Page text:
These hallucinations are a byproduct of her relentless pursuit of perfection–“losing herself,” as her director (Vincent Cassel) suggests. While her initial hallucinations are more on the verge of the surreal, they slowly become more horrifying as she falls further into her nightmarish spiral. The night before the show opens, Nina arrives home after an upsetting encounter with Beth (Winona Ryder), her director’s original selection for the Swan Queen role. She believes she has seen Beth in her kitchen and is then directed to the noises of her mother’s paintings, moving and speaking. Nina’s mother (Barbara Hershey) tries to console her hysteric daughter, who pushes her out of her room and slams the door on her fingers.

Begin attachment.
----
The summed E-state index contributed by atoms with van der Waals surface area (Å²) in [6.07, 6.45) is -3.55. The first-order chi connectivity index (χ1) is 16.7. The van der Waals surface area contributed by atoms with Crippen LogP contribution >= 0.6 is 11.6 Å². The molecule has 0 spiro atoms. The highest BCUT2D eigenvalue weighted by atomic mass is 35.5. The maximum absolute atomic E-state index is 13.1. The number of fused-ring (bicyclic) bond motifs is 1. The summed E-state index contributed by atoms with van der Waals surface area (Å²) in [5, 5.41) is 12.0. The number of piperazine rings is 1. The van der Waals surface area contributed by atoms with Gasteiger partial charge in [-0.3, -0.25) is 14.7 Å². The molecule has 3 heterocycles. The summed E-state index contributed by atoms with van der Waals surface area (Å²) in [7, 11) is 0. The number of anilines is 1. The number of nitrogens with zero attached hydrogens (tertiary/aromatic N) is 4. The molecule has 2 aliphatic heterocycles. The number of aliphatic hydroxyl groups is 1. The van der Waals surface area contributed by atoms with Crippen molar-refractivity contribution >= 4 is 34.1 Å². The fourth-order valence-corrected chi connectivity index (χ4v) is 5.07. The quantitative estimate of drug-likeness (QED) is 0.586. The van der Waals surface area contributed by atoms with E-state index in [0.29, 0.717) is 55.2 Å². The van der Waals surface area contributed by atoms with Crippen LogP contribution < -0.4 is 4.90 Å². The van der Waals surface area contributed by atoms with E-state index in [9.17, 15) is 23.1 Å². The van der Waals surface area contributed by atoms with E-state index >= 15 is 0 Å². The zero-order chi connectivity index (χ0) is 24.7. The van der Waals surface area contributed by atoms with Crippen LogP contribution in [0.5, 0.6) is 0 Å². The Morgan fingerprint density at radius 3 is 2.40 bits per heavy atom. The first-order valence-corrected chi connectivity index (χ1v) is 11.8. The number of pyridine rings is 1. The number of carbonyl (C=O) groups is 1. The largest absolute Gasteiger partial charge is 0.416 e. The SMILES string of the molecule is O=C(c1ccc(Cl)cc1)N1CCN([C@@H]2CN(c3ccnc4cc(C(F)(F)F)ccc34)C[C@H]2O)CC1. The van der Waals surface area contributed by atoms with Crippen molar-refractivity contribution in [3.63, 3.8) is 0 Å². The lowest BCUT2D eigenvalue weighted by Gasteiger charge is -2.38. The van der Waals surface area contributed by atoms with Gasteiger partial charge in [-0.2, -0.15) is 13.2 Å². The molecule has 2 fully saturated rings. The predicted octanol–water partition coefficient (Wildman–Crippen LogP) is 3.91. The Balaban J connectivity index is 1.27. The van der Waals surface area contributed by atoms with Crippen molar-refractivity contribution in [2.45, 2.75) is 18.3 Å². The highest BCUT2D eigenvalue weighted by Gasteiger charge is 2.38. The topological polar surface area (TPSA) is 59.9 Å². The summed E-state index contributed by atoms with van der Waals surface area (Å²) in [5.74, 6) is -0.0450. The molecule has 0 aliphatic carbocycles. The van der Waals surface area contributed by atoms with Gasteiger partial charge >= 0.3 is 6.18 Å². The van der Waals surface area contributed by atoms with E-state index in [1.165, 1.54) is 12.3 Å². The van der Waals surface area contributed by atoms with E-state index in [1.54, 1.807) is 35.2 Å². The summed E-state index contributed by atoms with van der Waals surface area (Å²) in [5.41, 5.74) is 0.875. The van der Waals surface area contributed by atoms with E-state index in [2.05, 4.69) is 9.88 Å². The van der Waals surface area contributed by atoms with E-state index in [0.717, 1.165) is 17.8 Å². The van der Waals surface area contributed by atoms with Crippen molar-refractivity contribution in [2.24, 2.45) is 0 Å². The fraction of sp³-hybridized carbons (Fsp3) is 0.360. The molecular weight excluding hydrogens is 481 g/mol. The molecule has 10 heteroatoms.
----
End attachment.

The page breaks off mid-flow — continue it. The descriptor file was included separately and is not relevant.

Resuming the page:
The frantic pacing gives the viewer a proper idea of just how far into the abyss Nina has fallen. A bloody Beth in her vanity mirror is an image of guilt, the voices of the paintings are reflections of her mother’s pressure on her, and the shock of feathers underneath her skin and her legs violently breaking inward like a bird are the final steps to “losing herself.” With each vision, she is a vision of perfection, no matter how dark. (William Penix)
Donnie Darko (2001)- Donnie meets Frank